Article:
Images and Words

April 16, 2011

The relationship of image and words and the importance of each is something I thought about quite a lot, not just because of my last project If you are lucky, you get old. When I read yesterday an interview of Paolo Woods in Photonews I felt he got to the heart of what I couldn’t put into words before.

The interview is also in general highly recommend to read (at least for German speakers), I find his view on photojournalism for once encouraging and his way to approach projects truly inspiring.

I believe that image and text express different things and that you can’t substitute the one for the other. I find it very exaggerated, when somebody claims an image says more than thousand words. It is ridiculous to believe you can tell a story just with images. Whoever claims that, assumes the viewer already knows what is pictured. 

Paolo Woods in Photonews

Paolo collaborates with the author Serge Michel to develop text and images for a project.


OK, I might be a bit obsessed at the moment with Alec Soth and am turning into a groupie I haven’t been, since being fifteen years old and adoring A-HA . But I am currently reading the book From Here To There about his work and find it really interesting and inspiring.

It gives a great overview about Alec Soth, also about his very early work. I like especially Siri Engberg’s article (see post below) and totally enjoyed the interview with him called “Dismantling my career”.

I would like to share some quotes. Perhaps somebody else finds it as interesting as me (maybe at least Rebecca?:))

“Photography is a very lonely medium. There’s a kind of beautiful loneliness in voyeurism.”

“I like the idea of the process. And I’m less interested in the masterpiece, or the icon.”

“This is the highly problematic nature of what I am doing. I’m using real people, real lives to create my little art project. It’s a problematic medium. It’s the Arbus problem”

“We are all using the same machines, and by doing it over and over and over again, you find your own voice but it’s just modestly different than somebody else’s. “

“I always used to lecture about how photographs can’t tell stories, because they are these fragmentary moments in time, and so you can’t get any kind of arc to a story. You are making these little points and you’re pushing the viewer to make connections between them. It’s not true storytelling.”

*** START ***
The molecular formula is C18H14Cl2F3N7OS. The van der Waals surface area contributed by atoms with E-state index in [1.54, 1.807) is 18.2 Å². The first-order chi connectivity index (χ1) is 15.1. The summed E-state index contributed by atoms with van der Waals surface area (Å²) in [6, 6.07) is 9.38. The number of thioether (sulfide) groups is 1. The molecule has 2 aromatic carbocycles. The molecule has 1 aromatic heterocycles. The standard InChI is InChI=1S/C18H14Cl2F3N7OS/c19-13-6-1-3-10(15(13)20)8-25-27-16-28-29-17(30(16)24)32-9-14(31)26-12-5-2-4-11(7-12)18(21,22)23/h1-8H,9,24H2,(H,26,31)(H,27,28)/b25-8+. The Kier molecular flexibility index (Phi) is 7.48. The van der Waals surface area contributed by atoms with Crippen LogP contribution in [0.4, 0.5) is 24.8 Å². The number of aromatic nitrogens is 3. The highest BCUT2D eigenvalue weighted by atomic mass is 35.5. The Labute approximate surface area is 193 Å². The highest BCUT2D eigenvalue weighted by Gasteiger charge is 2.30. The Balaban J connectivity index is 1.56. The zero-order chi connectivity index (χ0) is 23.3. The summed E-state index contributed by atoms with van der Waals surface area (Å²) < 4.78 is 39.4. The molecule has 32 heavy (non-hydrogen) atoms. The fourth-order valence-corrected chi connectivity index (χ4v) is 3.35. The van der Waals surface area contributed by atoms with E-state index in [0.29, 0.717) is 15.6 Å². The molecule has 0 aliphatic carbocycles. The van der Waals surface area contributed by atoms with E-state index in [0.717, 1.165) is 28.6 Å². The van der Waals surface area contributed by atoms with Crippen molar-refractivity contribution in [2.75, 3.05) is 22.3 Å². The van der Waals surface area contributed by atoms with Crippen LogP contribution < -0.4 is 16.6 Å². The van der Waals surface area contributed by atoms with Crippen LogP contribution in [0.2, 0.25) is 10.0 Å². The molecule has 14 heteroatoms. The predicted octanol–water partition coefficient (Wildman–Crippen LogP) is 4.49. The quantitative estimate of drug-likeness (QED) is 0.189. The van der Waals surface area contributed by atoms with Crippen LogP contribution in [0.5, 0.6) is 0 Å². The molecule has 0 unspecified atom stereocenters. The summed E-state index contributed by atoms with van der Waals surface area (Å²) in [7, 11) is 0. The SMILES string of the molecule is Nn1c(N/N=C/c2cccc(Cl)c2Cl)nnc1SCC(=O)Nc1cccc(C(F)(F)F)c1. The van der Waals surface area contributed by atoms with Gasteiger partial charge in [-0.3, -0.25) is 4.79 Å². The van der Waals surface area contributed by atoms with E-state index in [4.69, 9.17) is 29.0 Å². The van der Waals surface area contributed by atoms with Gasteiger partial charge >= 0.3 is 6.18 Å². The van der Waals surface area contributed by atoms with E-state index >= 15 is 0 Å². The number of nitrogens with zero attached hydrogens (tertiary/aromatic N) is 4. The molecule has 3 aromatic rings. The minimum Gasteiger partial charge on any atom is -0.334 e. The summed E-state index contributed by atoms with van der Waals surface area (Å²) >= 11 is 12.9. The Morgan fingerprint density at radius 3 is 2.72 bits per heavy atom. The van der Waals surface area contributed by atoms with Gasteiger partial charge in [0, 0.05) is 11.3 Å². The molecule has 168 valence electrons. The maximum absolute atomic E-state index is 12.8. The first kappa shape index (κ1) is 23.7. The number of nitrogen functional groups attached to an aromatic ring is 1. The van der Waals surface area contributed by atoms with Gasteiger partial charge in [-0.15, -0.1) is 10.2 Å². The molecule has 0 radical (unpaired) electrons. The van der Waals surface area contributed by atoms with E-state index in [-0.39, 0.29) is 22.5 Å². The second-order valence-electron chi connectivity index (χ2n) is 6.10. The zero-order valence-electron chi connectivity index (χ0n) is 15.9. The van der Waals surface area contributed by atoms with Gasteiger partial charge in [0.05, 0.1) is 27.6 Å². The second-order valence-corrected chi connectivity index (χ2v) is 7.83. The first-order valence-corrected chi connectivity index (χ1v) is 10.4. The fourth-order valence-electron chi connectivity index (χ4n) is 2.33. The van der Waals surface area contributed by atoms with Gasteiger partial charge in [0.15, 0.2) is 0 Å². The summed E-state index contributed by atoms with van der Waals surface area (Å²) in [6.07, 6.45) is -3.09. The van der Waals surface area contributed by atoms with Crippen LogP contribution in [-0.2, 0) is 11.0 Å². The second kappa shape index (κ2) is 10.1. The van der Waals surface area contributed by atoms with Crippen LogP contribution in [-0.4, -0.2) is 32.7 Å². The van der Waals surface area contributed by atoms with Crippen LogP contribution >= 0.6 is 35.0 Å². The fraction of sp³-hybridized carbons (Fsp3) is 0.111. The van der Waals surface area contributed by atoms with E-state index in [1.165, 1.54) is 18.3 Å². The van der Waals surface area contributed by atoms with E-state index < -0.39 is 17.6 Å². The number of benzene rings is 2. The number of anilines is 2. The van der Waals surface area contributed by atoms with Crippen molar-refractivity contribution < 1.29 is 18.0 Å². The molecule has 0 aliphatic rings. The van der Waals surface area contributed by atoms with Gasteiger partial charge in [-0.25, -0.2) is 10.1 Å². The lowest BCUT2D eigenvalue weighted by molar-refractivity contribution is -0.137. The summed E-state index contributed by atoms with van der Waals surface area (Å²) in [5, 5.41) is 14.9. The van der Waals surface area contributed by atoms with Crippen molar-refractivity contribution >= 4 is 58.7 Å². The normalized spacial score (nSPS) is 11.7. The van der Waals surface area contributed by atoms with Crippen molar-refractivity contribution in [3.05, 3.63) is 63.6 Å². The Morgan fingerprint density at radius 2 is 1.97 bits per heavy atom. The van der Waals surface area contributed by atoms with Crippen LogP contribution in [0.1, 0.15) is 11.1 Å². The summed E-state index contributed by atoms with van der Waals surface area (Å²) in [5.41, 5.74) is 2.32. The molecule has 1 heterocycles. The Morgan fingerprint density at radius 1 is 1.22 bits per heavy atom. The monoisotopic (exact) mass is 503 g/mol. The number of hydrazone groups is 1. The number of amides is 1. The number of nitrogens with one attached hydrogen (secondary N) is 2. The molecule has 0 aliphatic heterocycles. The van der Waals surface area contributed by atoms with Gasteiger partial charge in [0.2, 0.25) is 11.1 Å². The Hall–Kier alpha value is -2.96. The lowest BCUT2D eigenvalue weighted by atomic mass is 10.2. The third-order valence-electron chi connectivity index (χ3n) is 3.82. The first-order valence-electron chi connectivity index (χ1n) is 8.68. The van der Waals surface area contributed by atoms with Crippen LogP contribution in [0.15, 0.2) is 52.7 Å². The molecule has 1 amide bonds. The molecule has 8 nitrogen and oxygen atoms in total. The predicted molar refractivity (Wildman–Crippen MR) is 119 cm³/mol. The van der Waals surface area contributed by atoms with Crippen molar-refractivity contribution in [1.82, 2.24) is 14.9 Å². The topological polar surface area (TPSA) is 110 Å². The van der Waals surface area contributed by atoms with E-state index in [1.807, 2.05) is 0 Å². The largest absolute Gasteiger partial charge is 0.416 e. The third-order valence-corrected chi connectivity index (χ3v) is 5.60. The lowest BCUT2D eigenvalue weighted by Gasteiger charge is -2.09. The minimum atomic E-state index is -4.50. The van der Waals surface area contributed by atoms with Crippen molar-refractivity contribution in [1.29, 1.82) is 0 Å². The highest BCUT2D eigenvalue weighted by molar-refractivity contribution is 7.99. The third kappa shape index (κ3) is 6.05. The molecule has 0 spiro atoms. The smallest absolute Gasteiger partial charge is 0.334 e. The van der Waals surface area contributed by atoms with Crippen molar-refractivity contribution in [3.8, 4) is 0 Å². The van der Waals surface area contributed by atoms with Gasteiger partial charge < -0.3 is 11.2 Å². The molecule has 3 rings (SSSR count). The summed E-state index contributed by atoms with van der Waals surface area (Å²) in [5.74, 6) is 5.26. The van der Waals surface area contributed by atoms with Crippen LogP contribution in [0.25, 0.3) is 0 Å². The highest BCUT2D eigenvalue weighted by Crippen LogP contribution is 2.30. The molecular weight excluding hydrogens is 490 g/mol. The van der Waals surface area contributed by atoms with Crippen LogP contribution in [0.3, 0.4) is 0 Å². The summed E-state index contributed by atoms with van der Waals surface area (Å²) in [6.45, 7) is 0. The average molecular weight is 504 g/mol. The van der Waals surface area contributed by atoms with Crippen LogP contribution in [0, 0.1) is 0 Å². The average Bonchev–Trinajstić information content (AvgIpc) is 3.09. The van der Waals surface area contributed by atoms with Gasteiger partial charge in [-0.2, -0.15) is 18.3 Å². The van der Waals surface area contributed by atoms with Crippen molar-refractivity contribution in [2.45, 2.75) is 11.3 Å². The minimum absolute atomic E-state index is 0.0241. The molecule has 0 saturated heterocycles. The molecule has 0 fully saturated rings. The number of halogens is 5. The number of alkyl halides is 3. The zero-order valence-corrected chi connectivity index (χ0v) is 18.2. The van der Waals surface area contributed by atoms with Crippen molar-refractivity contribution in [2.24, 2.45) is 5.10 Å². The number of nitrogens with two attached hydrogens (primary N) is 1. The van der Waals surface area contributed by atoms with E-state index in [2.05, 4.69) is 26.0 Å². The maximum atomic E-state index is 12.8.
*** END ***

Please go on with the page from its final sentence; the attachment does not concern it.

“I think photography is the most anti-Zen activity. It’s all about stopping time, possessing things, holding onto them. (…) If my goal was to be a healthy person, photography would not be the thing.”

Photos as Poems

November 10, 2010

I am thinking at the moment quiet a bit about what I am actually drawn to in photography within my own practice but also in others.

As mentioned I really do like Alec Soths work although I was pretty disappointed by his (daughters) project in Brighton Photo Biennale! 

But in general I do love his approach and the tension in his photos which Siri Engberg describes as a poetic friction. I never thought about his work as poems or of photographs as poems in general. For me this is as a very inspiring thought, which I find worth mentioning here, so I don’t forget…

What I believe is really good in the so called documentary approach in photography is the addition of lyricism (Evans).

© Alec Soth

Inner Outer Land

October 19, 2010

It took a little bit of time to put into words, why I am so drawn to the canals in East London. Below you can read in a blurb what the whole project is about. As mentioned I’ll exhibit part of it with others from our 189 Collective from the 22nd October until the 14th November in the Apiary Studios. The Opening will be on the 22nd from 7pm till 10pm. There is some really nice work there. So come!

In my project I explore the landscape of the canals and surrounding sites in East London. I am particularly drawn to this area for its beauty, which is different from the perfectly ordered English gardens and parks, or the wild, uncivilized nature of oceans, mountains and forests.

The further you follow the canals to the northeast, the more indecisive the landscape seems to become, blurring between civilization and wilderness, tidiness and negligence, classical beauty and morbidity.

The city appears and disappears trying to juxtapose nature and centuries of human urbanization.

© Freya Najade

© Freya Najade

“A static image [..] is never the same as the person or the moment I’ve tried to describe. In fact, these subjects, and these moments are new stories. The process itself is theater, and among other things, the photograph has a life of its own. It is a document of nothing, really. What is true and what is invented are constantly overlapping and indiscernible.” (Katy Grannan)

Ghent, NY

© Katy Grannan

Yesterday night on the bus home I had to think about an article of Miguel Garcia-Guzman on his blog Exposure Compensation. In the article he described so nicely why it is so difficult to take pictures of something that you are used to and always surrounded by. I had thought about this issue a lot in the past. But reading Garcia-Guzman article made so clear to me why taking pictures of the every day is one of the most difficult things.